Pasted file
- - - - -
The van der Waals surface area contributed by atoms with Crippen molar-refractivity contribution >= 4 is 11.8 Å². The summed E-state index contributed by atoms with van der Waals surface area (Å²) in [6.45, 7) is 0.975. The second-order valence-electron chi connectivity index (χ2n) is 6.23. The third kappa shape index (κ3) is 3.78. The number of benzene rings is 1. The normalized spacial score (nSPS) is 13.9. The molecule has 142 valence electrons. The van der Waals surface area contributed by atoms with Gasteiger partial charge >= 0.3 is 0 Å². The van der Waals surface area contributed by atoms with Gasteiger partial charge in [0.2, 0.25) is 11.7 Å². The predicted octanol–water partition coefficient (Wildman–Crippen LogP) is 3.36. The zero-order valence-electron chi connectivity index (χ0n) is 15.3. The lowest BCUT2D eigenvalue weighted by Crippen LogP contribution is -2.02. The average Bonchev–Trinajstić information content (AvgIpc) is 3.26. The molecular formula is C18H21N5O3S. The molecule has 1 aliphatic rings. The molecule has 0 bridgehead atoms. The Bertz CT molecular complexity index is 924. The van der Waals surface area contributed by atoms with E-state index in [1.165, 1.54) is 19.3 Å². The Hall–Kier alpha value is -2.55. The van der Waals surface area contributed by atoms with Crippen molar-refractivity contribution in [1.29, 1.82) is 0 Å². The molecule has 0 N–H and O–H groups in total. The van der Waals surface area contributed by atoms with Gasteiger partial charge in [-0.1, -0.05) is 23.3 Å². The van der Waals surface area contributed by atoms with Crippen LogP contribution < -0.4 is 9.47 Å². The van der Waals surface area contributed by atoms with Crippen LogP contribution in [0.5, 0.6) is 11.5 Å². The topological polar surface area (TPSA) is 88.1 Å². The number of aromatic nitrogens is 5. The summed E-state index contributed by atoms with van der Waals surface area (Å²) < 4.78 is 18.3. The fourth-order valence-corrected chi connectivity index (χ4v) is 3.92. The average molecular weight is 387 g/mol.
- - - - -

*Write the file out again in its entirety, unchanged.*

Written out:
The van der Waals surface area contributed by atoms with Crippen molar-refractivity contribution >= 4 is 11.8 Å². The summed E-state index contributed by atoms with van der Waals surface area (Å²) in [6.45, 7) is 0.975. The second-order valence-electron chi connectivity index (χ2n) is 6.23. The third kappa shape index (κ3) is 3.78. The number of benzene rings is 1. The normalized spacial score (nSPS) is 13.9. The molecule has 142 valence electrons. The van der Waals surface area contributed by atoms with Gasteiger partial charge >= 0.3 is 0 Å². The van der Waals surface area contributed by atoms with Gasteiger partial charge in [0.2, 0.25) is 11.7 Å². The predicted octanol–water partition coefficient (Wildman–Crippen LogP) is 3.36. The zero-order valence-electron chi connectivity index (χ0n) is 15.3. The lowest BCUT2D eigenvalue weighted by Crippen LogP contribution is -2.02. The average Bonchev–Trinajstić information content (AvgIpc) is 3.26. The molecular formula is C18H21N5O3S. The molecule has 1 aliphatic rings. The molecule has 0 bridgehead atoms. The Bertz CT molecular complexity index is 924. The van der Waals surface area contributed by atoms with E-state index in [1.165, 1.54) is 19.3 Å². The Hall–Kier alpha value is -2.55. The van der Waals surface area contributed by atoms with Crippen molar-refractivity contribution in [1.29, 1.82) is 0 Å². The molecule has 0 N–H and O–H groups in total. The van der Waals surface area contributed by atoms with Gasteiger partial charge in [-0.1, -0.05) is 23.3 Å². The van der Waals surface area contributed by atoms with Crippen LogP contribution < -0.4 is 9.47 Å². The van der Waals surface area contributed by atoms with Crippen LogP contribution in [0.5, 0.6) is 11.5 Å². The topological polar surface area (TPSA) is 88.1 Å². The number of aromatic nitrogens is 5. The summed E-state index contributed by atoms with van der Waals surface area (Å²) < 4.78 is 18.3. The fourth-order valence-corrected chi connectivity index (χ4v) is 3.92. The average molecular weight is 387 g/mol.